Scotland's First Minister has said the independence vote is a "once in a generation" opportunity as he pledged not to bring back another referendum if Scots choose to remain in the UK.
As a series of polls indicate the vote on Thursday remains too close to call, Alex Salmond said one vote would be enough to win, but insisted the Yes campaign was hoping for a "substantial majority".
He said that work was already under way to assemble a team of specialists to negotiate terms with the rest of the UK in the event of a vote for independence.
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Several new polls show a slim lead for the No camp, with one suggesting the pro-independence side had a lead of eight points - the reverse of the picture in a poll commissioned by Better Together.
No leads by 50.6% to 49.4%, according to Panelbase for the Sunday Times and - with undecideds taken out - by 53% to 47% in research by Opinium for the Observer.
An ICM poll for the Sunday Telegraph put the Yes camp in front by 54% to 46%, although it had a smaller than usual sample size of 705.
And a Survation poll commissioned by Better Together found that 54% plan to vote No while 46% intend to say Yes, factoring out undecided voters.
Mr Salmond told the BBC's Andrew Marr Show: "Harold Wilson famously (said) one vote is enough in a referendum but we're not aiming to win by one vote, we're aiming to achieve a substantial majority if we can."
He added: "If you remember that previous constitutional referendum in Scotland - there was one in 1979 and then the next one was 1997. That's what I mean by a political generation.
"In my opinion, and it is just my opinion, this is a once in a generation opportunity for Scotland."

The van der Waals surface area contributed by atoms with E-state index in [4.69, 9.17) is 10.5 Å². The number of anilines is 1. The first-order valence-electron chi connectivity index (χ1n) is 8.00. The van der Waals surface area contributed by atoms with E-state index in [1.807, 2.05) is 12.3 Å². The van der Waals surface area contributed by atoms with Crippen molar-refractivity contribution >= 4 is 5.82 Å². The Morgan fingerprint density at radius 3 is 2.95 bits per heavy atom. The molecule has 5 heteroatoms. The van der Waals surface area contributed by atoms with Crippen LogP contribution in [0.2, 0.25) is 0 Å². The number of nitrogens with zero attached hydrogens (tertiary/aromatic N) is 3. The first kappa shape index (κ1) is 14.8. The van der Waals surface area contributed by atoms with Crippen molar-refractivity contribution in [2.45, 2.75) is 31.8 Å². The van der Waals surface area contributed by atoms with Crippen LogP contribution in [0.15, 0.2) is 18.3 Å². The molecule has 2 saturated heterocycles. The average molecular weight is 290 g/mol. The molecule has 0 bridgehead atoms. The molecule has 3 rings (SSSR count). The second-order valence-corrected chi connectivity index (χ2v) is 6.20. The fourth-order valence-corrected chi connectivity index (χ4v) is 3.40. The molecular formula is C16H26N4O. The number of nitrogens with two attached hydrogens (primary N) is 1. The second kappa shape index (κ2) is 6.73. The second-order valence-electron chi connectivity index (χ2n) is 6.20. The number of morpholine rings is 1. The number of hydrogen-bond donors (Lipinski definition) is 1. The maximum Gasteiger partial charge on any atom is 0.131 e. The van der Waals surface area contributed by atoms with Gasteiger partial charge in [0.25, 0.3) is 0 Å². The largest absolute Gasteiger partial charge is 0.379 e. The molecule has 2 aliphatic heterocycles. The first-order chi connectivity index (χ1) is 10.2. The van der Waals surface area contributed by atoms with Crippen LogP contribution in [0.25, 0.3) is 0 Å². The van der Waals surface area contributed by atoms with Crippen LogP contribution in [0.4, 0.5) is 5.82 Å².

Asked if he could pledge not to bring back another referendum if the Yes campaign does not win on Thursday, he said: "That's my view. My view is this is a once in a generation, perhaps even a once in a lifetime, opportunity for Scotland."
Mr Salmond said that following a Yes vote there would be "urgent business" to bring the country together.
He said: "Firstly it will be a day of celebration, Scotland will have achieved something astonishing in democratic politics.
"The first and urgent business is to bring Scotland together, because on Friday after a Yes vote there will cease to be a Yes campaign and a No campaign, there will be a Team Scotland.
"I've said very clearly that I want into that Team Scotland as many voices as possible, people who have got something to offer and contribute.
"We need and have recruited specialists in a variety of fields, some extraordinary people with great things to contribute. Nobody has said no incidentally."
Mr Salmond said he would be happy to include political opponents in the campaign in such a team, including former Prime Minister Gordon Brown and Better Together leader Alistair Darling, and claimed Scottish Secretary Alistair Carmichael and Scottish Labour leader Johann Lamont had indicated they would join.
The First Minister said the Queen and her successors would remain heads of state in an independent Scotland, as that was what Scots wanted.